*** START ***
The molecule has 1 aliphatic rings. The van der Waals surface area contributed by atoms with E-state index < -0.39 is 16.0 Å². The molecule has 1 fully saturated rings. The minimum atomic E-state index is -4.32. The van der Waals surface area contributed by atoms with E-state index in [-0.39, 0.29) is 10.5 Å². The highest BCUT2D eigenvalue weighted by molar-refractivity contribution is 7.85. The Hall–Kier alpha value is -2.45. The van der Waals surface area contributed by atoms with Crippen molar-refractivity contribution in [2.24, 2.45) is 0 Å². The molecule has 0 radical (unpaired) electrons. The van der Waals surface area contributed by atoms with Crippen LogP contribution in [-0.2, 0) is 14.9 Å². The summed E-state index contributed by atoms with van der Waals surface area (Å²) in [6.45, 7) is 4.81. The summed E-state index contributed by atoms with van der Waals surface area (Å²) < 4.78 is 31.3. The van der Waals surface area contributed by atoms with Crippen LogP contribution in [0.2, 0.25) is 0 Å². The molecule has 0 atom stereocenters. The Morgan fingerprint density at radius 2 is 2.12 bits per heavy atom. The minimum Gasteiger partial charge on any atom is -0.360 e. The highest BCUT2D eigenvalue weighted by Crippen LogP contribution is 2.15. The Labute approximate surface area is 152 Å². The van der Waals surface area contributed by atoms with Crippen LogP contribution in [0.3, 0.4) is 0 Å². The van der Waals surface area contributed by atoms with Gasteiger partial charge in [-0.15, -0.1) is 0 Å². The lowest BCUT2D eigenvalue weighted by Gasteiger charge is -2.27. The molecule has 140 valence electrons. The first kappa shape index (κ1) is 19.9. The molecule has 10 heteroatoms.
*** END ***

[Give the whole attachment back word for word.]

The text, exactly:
The molecule has 1 aliphatic rings. The van der Waals surface area contributed by atoms with E-state index < -0.39 is 16.0 Å². The molecule has 1 fully saturated rings. The minimum atomic E-state index is -4.32. The van der Waals surface area contributed by atoms with E-state index in [-0.39, 0.29) is 10.5 Å². The highest BCUT2D eigenvalue weighted by molar-refractivity contribution is 7.85. The Hall–Kier alpha value is -2.45. The van der Waals surface area contributed by atoms with Crippen molar-refractivity contribution in [2.24, 2.45) is 0 Å². The molecule has 0 radical (unpaired) electrons. The van der Waals surface area contributed by atoms with Crippen LogP contribution in [-0.2, 0) is 14.9 Å². The summed E-state index contributed by atoms with van der Waals surface area (Å²) in [6.45, 7) is 4.81. The summed E-state index contributed by atoms with van der Waals surface area (Å²) < 4.78 is 31.3. The van der Waals surface area contributed by atoms with Crippen LogP contribution in [0.2, 0.25) is 0 Å². The molecule has 0 atom stereocenters. The Morgan fingerprint density at radius 2 is 2.12 bits per heavy atom. The minimum Gasteiger partial charge on any atom is -0.360 e. The highest BCUT2D eigenvalue weighted by Crippen LogP contribution is 2.15. The Labute approximate surface area is 152 Å². The van der Waals surface area contributed by atoms with Crippen LogP contribution in [0.3, 0.4) is 0 Å². The van der Waals surface area contributed by atoms with Gasteiger partial charge in [-0.15, -0.1) is 0 Å². The lowest BCUT2D eigenvalue weighted by Gasteiger charge is -2.27. The molecule has 140 valence electrons. The first kappa shape index (κ1) is 19.9. The molecule has 10 heteroatoms.